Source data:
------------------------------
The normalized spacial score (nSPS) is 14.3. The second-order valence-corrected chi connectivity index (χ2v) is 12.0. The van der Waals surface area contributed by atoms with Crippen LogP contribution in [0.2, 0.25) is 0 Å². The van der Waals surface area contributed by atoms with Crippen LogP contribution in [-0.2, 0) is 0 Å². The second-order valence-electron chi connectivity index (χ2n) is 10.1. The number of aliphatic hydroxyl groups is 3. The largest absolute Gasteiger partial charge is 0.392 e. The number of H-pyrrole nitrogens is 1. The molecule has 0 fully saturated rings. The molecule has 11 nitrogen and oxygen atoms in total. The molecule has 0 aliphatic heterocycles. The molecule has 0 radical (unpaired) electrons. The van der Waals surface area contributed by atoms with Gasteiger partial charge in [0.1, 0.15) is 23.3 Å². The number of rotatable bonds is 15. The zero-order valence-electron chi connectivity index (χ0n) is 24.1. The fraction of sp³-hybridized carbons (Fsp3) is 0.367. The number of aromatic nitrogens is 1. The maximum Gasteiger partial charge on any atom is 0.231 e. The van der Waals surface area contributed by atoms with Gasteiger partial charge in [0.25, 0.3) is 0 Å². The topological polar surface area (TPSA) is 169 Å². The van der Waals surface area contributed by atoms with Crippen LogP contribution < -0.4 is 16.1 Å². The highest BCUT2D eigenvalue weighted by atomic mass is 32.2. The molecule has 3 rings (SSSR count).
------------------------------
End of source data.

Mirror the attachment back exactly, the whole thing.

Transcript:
The normalized spacial score (nSPS) is 14.3. The second-order valence-corrected chi connectivity index (χ2v) is 12.0. The van der Waals surface area contributed by atoms with Crippen LogP contribution in [0.2, 0.25) is 0 Å². The van der Waals surface area contributed by atoms with Crippen LogP contribution in [-0.2, 0) is 0 Å². The second-order valence-electron chi connectivity index (χ2n) is 10.1. The number of aliphatic hydroxyl groups is 3. The largest absolute Gasteiger partial charge is 0.392 e. The number of H-pyrrole nitrogens is 1. The molecule has 0 fully saturated rings. The molecule has 11 nitrogen and oxygen atoms in total. The molecule has 0 aliphatic heterocycles. The molecule has 0 radical (unpaired) electrons. The van der Waals surface area contributed by atoms with Gasteiger partial charge in [0.1, 0.15) is 23.3 Å². The number of rotatable bonds is 15. The zero-order valence-electron chi connectivity index (χ0n) is 24.1. The fraction of sp³-hybridized carbons (Fsp3) is 0.367. The number of aromatic nitrogens is 1. The maximum Gasteiger partial charge on any atom is 0.231 e. The van der Waals surface area contributed by atoms with Gasteiger partial charge in [0.25, 0.3) is 0 Å². The topological polar surface area (TPSA) is 169 Å². The van der Waals surface area contributed by atoms with Crippen LogP contribution < -0.4 is 16.1 Å². The highest BCUT2D eigenvalue weighted by atomic mass is 32.2. The molecule has 3 rings (SSSR count).